Claiming or Disputing a Copyright Claim (DMCA)

A DMCA takedown involves the removal of content from an online platform, such as a website, upon the request of either the content owner or the copyright holder.

If you suspect that an artist using Musichroma to distribute their releases to various platforms has infringed upon your copyrights, you have the option to submit a DMCA Notification of Claimed Infringement. This can be done either directly to the streaming service where the work is available or through Musichroma, who will then inform the distributor associated with the artist.

For your claim to be processed by Musichroma and its distributors, you must either be the copyright owner or authorized to represent the owner of the exclusive rights allegedly infringed upon. It’s crucial to note that you should only file a Notification if you own or control the copyrighted material in question, as knowingly misrepresenting material as infringing could result in legal consequences under 17 U.S.C. § 512(f). You can examine an example notification on the U.S. Copyright Office’s website.

To ensure the processing of your DMCA claim, it should contain the following information:

  • Your contact information, including address, telephone number, and preferably an email address.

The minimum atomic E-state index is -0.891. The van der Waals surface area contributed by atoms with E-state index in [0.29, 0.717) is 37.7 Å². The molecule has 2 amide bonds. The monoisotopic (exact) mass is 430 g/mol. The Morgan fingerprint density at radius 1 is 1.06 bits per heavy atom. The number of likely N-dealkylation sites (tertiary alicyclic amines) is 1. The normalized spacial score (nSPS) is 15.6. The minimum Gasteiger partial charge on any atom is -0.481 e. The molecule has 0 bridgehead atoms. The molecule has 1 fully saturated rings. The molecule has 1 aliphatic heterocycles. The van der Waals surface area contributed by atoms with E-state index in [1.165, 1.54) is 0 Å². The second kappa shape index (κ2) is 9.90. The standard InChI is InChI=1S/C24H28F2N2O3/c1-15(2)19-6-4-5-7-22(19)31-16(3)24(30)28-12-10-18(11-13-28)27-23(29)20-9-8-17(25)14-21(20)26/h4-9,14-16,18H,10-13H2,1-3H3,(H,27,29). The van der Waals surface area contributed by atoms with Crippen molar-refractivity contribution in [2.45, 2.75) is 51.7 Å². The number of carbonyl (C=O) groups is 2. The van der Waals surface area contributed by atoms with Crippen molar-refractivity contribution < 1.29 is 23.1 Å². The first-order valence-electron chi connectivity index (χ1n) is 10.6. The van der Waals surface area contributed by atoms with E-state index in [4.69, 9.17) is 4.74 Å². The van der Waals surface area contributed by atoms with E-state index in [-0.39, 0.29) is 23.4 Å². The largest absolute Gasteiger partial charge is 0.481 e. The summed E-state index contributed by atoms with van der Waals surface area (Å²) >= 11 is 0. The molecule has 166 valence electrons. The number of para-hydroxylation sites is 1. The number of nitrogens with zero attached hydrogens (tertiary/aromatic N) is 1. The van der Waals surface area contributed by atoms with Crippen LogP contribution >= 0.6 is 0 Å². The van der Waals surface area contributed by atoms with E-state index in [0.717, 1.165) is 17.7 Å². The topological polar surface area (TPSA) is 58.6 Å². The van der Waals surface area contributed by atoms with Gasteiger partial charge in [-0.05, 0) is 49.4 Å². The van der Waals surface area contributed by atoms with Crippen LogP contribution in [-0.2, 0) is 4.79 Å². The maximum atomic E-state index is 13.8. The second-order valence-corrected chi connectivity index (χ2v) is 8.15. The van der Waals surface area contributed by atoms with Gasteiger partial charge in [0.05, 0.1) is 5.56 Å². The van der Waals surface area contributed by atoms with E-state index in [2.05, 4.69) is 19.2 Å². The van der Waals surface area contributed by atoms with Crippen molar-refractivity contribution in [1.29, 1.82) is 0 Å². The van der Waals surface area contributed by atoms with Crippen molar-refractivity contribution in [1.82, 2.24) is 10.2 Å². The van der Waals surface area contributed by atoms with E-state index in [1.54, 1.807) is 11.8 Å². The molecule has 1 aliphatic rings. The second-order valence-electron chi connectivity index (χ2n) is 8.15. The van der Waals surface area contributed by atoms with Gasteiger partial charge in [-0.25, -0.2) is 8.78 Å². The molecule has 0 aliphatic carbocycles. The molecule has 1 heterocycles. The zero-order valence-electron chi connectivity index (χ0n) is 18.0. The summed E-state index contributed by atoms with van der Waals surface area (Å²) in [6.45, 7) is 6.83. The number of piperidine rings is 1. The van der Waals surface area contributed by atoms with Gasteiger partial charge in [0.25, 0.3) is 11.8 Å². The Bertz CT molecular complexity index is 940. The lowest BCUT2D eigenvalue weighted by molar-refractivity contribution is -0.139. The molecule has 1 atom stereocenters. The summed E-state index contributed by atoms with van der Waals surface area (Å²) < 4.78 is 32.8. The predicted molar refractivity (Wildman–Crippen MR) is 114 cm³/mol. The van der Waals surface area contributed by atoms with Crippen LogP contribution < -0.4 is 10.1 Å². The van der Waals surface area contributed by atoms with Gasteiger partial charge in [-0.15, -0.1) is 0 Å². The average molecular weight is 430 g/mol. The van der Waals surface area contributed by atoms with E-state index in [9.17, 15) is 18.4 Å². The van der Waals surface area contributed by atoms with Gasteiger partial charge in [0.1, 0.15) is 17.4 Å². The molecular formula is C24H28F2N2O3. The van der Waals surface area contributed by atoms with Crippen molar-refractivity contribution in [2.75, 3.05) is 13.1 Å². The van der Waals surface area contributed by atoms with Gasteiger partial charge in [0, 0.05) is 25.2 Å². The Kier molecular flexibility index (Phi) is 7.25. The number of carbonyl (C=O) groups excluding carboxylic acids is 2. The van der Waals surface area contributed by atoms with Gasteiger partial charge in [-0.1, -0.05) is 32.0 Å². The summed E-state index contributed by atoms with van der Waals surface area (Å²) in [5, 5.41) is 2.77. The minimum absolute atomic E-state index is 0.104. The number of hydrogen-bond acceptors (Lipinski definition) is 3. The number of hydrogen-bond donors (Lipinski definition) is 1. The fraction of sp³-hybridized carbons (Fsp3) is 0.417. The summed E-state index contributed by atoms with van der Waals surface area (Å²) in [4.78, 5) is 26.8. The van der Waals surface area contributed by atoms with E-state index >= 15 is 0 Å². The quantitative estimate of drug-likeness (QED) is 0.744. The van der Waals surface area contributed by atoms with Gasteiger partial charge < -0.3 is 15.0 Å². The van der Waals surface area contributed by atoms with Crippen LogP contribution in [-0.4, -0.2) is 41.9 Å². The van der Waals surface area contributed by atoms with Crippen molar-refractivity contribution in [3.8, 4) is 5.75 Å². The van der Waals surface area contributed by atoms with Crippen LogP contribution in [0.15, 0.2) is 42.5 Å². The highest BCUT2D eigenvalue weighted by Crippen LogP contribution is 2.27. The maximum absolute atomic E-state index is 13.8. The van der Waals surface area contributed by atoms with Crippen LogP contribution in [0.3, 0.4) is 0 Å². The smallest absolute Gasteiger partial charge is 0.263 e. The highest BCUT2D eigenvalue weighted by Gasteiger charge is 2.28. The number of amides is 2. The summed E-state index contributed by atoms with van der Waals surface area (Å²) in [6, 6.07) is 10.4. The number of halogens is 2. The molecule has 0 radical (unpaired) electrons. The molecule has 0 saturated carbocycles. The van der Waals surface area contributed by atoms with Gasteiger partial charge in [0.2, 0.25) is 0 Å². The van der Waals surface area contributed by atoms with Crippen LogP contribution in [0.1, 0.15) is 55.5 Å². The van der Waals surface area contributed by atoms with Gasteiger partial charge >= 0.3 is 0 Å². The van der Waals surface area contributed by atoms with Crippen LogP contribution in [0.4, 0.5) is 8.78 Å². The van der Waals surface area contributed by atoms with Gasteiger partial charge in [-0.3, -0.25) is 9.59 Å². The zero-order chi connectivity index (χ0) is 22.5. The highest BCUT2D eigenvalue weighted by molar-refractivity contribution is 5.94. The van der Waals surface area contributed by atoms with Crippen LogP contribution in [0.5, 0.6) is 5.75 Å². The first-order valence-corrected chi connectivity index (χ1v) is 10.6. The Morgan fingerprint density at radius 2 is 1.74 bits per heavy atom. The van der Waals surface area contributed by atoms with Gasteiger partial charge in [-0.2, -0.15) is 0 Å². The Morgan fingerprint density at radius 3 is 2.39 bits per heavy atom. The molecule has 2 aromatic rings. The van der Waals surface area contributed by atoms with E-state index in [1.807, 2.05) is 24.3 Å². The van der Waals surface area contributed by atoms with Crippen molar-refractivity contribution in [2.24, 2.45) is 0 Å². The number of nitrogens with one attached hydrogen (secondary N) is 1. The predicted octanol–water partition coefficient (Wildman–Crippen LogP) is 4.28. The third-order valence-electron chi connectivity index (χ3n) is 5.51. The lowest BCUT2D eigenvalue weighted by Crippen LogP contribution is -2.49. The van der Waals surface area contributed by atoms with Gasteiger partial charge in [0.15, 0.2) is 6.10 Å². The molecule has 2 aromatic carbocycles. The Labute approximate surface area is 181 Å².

• Either the copyright owner’s signature or that of a person authorized to act on their behalf regarding the allegedly infringed exclusive rights under copyright law.
  • Clear identification of the copyrighted work claimed to be infringed, or, if applicable, a list representing such works if there are multiple.
  • Specific identification of the material claimed to be infringing or the subject of infringing activity, along with enough detail for Musichroma and its distributors to locate it.
  • A statement verifying the accuracy of the information provided in the Notification and declaring, under penalty of perjury, that the complaining party is indeed the copyright owner or authorized representative.
  • A statement expressing a genuine belief that the use of the material complained of is not authorized by the copyright owner, their agent, or the law.

In the event that you’ve been served with a DMCA notification and you’re convinced that your content was removed in error or due to misidentification, you have the opportunity to submit a counter-notice. This action allows you to request the reinstatement of your releases. You can examine an example of a counter notification on the U.S. Copyright Office’s website.

If you’re a current Musichroma subscriber, feel free to reach out to your dedicated consultant for assistance. We’re here to assess your situation and offer tailored recommendations whenever needed.

To process your counter-claim, you need to provide:

  • A statement confirming the user’s belief, under penalty of perjury, that the removal or disabling of material was a result of mistake or misidentification.
  • The user’s name, address, and telephone number.
  • Consent to the jurisdiction of the Federal District Court.
  • A physical or electronic signature of the user.
  • Identification of the material that was removed or disabled and its previous location.
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